Source Audio Orbital Modulator

If the Orbital Modulator ($169 street) from Source Audio wasn’t my favorite pedal at this year’s NAMM Show, it was in the top two.
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If the Orbital Modulator ($169 street) from Source Audio wasn’t my favorite pedal at this year’s NAMM Show, it was in the top two. Although it appears to be essentially a collection of 12 different chorus, flange, and phase flavors (plus tremolo!), the Orb Mod actually goes way beyond that generous offering by giving you crazy control over how you modulate and manipulate those effects. The results range from trad to rad to mindbending, all with righteous sonic quality.

I plugged a PRS SC58 into the OM then into a Bad Cat Hot Cat. Being an unabashed chorus guy, I selected the Quad Chorus setting and was blown away by what I heard: not just rich, dimensional chorusing—it definitely had that—but incredibly quiet operation, impressive low end, and no seasick out-of-tuneness that bedevils so many chorus pedals. Cruising through the other effect choices revealed loads of thick, chewy sounds, with the Thru Zero Flange and 8 Stage Phaser being particularly bitchin’. If that was all you got with this box, I would still give it a high recommendation. But you get more—a lot more. Let’s dive in.

The two most obvious parameters for each effect are controlled by the Depth and Speed knobs. Simple enough, right? Things get more interesting when you hit the Option Select button. This button cycles through six parameters that you then adjust with the Option knob. It’s a little confusing at first, but you get used to it. It works something like this. The first Option is labeled Delay/Freq. When you’re using a chorus or flange, the Option knob determines how long or short the delay time is between the dry and modulated signals. With phasers, this controls the center frequency of the phased sound. There are vast ranges of cool tones to be found by messing with even just this option.

Hit the Option Select button again and you get control over the Feedback parameter. Next up is Volume, which can give you up to +6dB of boost—awesome for anyone who feels like they lose something when they engage a modulation effect. And, speaking of losing something, many players feel like chorus pedals rob low end. Enter LoRETAIN, our next option, which does what the name suggests and gives rise to uncommonly fulland clear-sounding effects by allowing you to only apply the modulation above a certain frequency. Depending on how you set it, it’s possible to have, say, a wacky, undulating phaser on the top strings while your low E rings normally. Wild!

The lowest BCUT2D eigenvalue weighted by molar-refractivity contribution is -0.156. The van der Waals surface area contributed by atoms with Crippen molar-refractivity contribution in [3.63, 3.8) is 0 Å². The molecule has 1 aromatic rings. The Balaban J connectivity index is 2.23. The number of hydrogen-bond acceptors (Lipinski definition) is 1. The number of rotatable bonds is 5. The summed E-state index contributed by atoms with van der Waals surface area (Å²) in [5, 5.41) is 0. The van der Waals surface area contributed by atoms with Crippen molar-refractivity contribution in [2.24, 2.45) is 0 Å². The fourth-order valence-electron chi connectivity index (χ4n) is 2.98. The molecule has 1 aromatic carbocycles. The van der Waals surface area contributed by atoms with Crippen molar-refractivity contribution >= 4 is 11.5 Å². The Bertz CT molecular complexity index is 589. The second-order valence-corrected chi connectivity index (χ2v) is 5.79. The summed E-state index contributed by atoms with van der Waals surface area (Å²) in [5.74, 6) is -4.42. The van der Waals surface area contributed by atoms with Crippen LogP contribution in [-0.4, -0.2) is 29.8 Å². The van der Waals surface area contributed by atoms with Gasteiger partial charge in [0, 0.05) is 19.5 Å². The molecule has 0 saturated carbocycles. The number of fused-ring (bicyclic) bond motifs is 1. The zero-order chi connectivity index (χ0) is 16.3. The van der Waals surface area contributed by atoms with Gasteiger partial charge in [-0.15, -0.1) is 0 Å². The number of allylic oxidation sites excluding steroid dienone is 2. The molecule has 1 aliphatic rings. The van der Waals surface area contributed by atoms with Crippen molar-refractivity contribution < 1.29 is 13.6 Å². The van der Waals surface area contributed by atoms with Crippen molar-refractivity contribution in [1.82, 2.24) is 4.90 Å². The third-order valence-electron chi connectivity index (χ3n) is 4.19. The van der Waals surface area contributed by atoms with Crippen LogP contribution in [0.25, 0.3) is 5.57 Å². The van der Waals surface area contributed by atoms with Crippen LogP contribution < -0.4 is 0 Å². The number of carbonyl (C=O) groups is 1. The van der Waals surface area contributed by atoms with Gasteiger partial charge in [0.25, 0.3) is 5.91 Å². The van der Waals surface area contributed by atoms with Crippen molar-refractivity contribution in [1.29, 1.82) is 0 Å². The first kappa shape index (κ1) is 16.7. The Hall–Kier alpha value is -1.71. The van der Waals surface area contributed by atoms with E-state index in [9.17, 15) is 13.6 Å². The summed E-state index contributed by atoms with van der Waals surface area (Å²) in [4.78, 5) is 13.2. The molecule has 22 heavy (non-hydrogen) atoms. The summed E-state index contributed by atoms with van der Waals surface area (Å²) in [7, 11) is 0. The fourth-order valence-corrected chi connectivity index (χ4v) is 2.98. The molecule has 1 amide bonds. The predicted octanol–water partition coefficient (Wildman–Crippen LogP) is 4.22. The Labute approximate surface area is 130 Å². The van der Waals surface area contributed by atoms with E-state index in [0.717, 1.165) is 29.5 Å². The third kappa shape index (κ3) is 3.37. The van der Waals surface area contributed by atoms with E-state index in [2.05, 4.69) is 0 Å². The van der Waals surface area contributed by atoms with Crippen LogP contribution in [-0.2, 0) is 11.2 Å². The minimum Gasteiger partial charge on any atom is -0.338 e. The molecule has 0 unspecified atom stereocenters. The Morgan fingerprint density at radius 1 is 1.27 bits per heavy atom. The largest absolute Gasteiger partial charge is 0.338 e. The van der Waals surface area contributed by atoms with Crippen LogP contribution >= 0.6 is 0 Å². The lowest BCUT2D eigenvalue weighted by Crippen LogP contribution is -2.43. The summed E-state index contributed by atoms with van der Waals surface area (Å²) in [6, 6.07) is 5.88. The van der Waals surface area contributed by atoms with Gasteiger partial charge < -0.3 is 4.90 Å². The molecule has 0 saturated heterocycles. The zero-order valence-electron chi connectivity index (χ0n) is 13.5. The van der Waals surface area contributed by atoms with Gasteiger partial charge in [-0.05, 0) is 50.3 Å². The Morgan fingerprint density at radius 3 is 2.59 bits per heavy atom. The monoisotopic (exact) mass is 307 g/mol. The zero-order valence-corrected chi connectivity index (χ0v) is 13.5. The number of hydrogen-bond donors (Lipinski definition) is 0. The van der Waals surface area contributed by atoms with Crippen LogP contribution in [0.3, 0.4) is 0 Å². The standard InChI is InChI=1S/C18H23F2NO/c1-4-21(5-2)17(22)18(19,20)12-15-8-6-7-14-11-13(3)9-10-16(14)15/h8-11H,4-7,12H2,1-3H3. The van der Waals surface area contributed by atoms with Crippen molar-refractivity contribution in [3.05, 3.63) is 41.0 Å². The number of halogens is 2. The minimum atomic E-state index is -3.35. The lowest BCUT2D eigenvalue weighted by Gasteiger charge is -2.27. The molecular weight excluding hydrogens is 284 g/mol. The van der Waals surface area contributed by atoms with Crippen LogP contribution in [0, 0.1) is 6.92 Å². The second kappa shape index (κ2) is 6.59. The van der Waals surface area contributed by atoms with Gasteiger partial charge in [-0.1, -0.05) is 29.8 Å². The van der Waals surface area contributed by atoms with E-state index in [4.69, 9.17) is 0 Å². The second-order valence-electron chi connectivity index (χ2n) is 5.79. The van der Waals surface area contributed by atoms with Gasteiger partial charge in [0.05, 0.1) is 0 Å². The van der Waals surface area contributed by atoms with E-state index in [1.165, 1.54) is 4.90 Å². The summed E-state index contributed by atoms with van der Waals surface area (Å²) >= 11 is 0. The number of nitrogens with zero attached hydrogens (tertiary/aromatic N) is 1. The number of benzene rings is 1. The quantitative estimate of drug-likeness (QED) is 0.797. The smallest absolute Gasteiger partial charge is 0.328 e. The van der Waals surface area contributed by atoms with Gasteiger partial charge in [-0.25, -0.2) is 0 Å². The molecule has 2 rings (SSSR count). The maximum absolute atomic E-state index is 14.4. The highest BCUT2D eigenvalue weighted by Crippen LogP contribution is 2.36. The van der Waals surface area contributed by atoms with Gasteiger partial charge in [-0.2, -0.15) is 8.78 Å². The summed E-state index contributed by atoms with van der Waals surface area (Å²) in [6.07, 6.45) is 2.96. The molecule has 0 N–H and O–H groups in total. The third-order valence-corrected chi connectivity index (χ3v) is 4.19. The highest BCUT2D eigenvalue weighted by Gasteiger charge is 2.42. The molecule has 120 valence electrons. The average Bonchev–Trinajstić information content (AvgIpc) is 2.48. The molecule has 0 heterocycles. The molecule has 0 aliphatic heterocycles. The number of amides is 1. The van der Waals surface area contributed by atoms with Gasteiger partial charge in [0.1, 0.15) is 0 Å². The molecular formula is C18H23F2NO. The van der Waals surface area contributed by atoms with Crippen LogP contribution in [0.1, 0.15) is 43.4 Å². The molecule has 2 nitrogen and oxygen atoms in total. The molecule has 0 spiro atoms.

The next thing on the Option Select button is labeled Tremolo. Why not just have that on the Effect selector knob, you ask? Good question. The answer is because the trem on the OM is not used instead of the other effects, but in addition to them. This creates swirly, dreamy, vertiginous sounds that are deep and cool.

We’re still not done. In classic Source Audio fashion, this box also lets you choose between several different modulation sources with the Mod Source knob. You get sine wave (for more traditional effect sounds), square wave (for more extreme, choppy phase tones and great “yow-yow” resonator textures), and envelope follower, which allows you to bring the effect in with your pick attack.

Okay, so that’s all this pedal can do, right? Nope. You can also do a ton of awesome things by using an expression pedal, a Hot Hand ($149 wireless, $35 wired, sold separately) ring controller, or MIDI to tweak parameters in real time. I’m a fan of the Hot Hand and so I hooked it up to the Orb Mod and used it on a flange sound. If I strummed slowly, I just got a gentle, hollow-sounding swoosh on my chords, but if I shook the ring violently, I was rewarded with insane warbles. I could regulate how much flanging crept in by how I moved my hand. If you’ve never tried it or witnessed it, it really is a whole new way to experience effects. It takes some getting used to, but once you get it dialed, it’s a very organic, dynamic, constantly shifting musical sound.

After you choose your effect type, adjust your parameters, and select your modulation source, you can store it as one of the two presets. And you should do so as soon as you get everything set, because with so many options it’s somewhat difficult to replicate tones. The Orbital Modulator is a deep, deep machine and, if you’re not careful, you can get lost in it. I’m a veteran tweaker and I rarely read manuals before diving in, but I actually read through this manual twice before I could explore what the box has to offer. Thankfully, all of the default settings sound great right off the bat, and they’re easy enough to modify with just the Speed and Depth knobs. Plus, holding down the option button until the lights flash recalls all the factory settings.

This is a gorgeous-sounding collection of modulation effects that can be as plug-and-play simple or down-the-rabbit-hole complicated as you want it to be. It’s a truly stunning array of options and, combined with the pristine sound quality, it’s an insane deal at this price. Nicely done.

Kudos Beautiful effects sounds. Unreal flexibility. Awesome value.
Interface can be confusing.